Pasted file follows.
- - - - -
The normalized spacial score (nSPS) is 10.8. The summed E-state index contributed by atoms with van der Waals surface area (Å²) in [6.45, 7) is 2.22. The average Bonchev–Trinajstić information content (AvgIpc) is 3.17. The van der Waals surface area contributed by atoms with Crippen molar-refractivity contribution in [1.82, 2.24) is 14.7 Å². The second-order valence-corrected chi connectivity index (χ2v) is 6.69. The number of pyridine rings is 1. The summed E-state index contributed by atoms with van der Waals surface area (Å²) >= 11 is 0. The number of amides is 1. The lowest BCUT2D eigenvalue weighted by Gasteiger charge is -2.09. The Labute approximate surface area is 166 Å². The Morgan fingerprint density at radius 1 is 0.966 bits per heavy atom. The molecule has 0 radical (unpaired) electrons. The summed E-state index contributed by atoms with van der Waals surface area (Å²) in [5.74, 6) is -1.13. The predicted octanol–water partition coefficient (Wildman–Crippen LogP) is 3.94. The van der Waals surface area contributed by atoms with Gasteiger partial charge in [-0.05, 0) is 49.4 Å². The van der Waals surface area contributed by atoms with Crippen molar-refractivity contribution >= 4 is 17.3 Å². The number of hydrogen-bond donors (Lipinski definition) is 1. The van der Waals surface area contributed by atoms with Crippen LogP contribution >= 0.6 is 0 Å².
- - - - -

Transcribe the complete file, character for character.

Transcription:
The normalized spacial score (nSPS) is 10.8. The summed E-state index contributed by atoms with van der Waals surface area (Å²) in [6.45, 7) is 2.22. The average Bonchev–Trinajstić information content (AvgIpc) is 3.17. The van der Waals surface area contributed by atoms with Crippen molar-refractivity contribution in [1.82, 2.24) is 14.7 Å². The second-order valence-corrected chi connectivity index (χ2v) is 6.69. The number of pyridine rings is 1. The summed E-state index contributed by atoms with van der Waals surface area (Å²) >= 11 is 0. The number of amides is 1. The lowest BCUT2D eigenvalue weighted by Gasteiger charge is -2.09. The Labute approximate surface area is 166 Å². The Morgan fingerprint density at radius 1 is 0.966 bits per heavy atom. The molecule has 0 radical (unpaired) electrons. The summed E-state index contributed by atoms with van der Waals surface area (Å²) in [5.74, 6) is -1.13. The predicted octanol–water partition coefficient (Wildman–Crippen LogP) is 3.94. The van der Waals surface area contributed by atoms with Gasteiger partial charge in [-0.05, 0) is 49.4 Å². The van der Waals surface area contributed by atoms with Crippen molar-refractivity contribution >= 4 is 17.3 Å². The number of hydrogen-bond donors (Lipinski definition) is 1. The van der Waals surface area contributed by atoms with Crippen LogP contribution >= 0.6 is 0 Å².